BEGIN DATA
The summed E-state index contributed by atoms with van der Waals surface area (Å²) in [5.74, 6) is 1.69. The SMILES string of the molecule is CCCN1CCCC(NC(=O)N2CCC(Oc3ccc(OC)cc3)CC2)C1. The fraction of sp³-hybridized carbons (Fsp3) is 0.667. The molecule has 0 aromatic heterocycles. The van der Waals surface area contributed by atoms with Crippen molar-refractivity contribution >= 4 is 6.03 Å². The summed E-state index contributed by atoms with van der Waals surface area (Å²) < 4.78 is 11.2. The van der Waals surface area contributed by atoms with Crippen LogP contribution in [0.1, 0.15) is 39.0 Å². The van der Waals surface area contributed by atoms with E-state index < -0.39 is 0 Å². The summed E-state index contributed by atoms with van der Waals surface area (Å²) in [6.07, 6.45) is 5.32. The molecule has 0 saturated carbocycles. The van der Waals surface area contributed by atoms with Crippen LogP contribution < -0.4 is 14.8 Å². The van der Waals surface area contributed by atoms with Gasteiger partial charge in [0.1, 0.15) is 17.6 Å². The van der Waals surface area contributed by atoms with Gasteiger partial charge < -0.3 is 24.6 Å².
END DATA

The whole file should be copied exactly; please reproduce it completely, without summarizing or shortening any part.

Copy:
The summed E-state index contributed by atoms with van der Waals surface area (Å²) in [5.74, 6) is 1.69. The SMILES string of the molecule is CCCN1CCCC(NC(=O)N2CCC(Oc3ccc(OC)cc3)CC2)C1. The fraction of sp³-hybridized carbons (Fsp3) is 0.667. The molecule has 0 aromatic heterocycles. The van der Waals surface area contributed by atoms with Crippen molar-refractivity contribution >= 4 is 6.03 Å². The summed E-state index contributed by atoms with van der Waals surface area (Å²) < 4.78 is 11.2. The van der Waals surface area contributed by atoms with Crippen LogP contribution in [0.1, 0.15) is 39.0 Å². The van der Waals surface area contributed by atoms with E-state index < -0.39 is 0 Å². The summed E-state index contributed by atoms with van der Waals surface area (Å²) in [6.07, 6.45) is 5.32. The molecule has 0 saturated carbocycles. The van der Waals surface area contributed by atoms with Crippen LogP contribution < -0.4 is 14.8 Å². The van der Waals surface area contributed by atoms with Gasteiger partial charge in [0.1, 0.15) is 17.6 Å². The van der Waals surface area contributed by atoms with Gasteiger partial charge < -0.3 is 24.6 Å².